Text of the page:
Man for Himself: An Inquiry into the Psychology of Ethics
Hard Cover. New York: Rinehart and Company, 1947. First Edition. Near Fine / Dust Jacket Included.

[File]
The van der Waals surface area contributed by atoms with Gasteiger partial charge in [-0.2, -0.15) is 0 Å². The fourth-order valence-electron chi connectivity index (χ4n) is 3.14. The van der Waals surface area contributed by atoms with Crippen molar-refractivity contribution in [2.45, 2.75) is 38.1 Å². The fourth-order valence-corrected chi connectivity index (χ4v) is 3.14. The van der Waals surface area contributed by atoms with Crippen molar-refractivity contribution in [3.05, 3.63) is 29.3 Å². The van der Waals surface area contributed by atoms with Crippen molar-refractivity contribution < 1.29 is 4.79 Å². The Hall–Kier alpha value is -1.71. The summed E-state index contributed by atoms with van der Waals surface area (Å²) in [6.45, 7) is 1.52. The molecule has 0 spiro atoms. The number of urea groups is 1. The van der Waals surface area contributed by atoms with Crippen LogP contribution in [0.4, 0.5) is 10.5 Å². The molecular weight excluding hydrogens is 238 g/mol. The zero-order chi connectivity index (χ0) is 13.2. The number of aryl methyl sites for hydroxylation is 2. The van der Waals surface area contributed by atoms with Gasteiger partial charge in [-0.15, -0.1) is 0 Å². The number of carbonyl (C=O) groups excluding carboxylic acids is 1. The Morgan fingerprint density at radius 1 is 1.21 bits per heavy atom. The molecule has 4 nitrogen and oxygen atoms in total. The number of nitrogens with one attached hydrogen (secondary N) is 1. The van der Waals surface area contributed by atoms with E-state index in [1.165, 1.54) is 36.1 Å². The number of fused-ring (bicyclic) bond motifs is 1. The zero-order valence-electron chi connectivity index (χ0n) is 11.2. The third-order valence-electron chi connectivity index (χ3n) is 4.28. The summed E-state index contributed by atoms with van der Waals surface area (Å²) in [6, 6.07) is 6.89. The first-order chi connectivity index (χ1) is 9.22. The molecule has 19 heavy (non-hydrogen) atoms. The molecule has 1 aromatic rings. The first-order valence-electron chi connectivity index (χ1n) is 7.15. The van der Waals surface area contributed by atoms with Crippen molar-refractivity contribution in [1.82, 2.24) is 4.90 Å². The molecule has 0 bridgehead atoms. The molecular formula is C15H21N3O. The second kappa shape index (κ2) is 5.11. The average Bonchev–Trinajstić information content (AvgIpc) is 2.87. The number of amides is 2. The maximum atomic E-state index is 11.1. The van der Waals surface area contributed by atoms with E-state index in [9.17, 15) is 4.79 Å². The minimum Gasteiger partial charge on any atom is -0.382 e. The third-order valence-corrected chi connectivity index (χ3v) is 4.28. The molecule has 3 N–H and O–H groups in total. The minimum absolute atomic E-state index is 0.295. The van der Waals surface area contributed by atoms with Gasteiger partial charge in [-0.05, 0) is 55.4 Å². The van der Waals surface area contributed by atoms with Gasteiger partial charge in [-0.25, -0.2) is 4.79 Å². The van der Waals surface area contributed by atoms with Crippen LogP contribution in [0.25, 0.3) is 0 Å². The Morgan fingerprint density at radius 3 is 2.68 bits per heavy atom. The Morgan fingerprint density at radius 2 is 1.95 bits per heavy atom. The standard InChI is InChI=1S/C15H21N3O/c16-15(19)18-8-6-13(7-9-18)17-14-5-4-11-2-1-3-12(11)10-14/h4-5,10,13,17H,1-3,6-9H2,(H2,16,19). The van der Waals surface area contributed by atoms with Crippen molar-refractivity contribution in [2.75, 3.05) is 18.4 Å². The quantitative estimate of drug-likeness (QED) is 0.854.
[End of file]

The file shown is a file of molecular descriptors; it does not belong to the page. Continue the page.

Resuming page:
First edition, first printing, with "R" in a circle on copyright page. Inscribed by Fromm on front free endpaper: "With cordial regards / from / E Fromm." Publisher's blue cloth, with titles stamped in silver foil to spine; in its original gray dust jacket, printed in darker gray, white, and red. Near fine book, with light rubbing to spine ends and bottom edges of boards, top corner of half-title page torn, and faint bookseller label residue to rear pastedown; very good unclipped dust jacket, with shallow chipping to top left corner of front panel and head of spine, light dampstaining to spine and top edges of rear panel and rear flap, "Man For Himself" mostly faded from spine, some toning to rear panel, small closed tear to bottom edge of front panel, and a couple of tiny marks to right margin of rear panel. Overall, a pleasing copy of a scarce book, inscribed by Fromm. In Man for Himself, German social psychologist Erich Fromm discusses "the problem of ethics, of norms and values leading to the realization of man's self and of his potentialities" (Foreword). He expands on themes from his first major work, Escape from Freedom (1941), in which he argues that too much individual freedom can lead society to authoritarianism. Man for Himself and Escape from Freedom are generally recognized as Fromm's two most important works. Man for Himself is divided into five sections: I. The Problem, II. Humanistic Ethics: The Applied Science of the Art of Living, III. Human Nature and Character, IV. Problems of Humanistic Ethics, and V. The Moral Problem of Today. Erich Fromm, born in Germany to Orthodox Jewish parents, escaped Nazi Germany in 1934 and settled in the U.S. Initially a disciple of Freud, Fromm eventually split from him due to his belief that social and economic factors were important shapers of personality, rather than just unconscious desires. Fromm held professorships at Columbia University, Bennington College, Michigan State University, and New York University, and in 1943 helped found the progressive William Alanson White Institute. In addition to Escape from Freedom and Man for Himself, Fromm penned influential works like The Sane Society (1955), The Art of Loving (1956), and The Anatomy of Human Destructiveness (1973).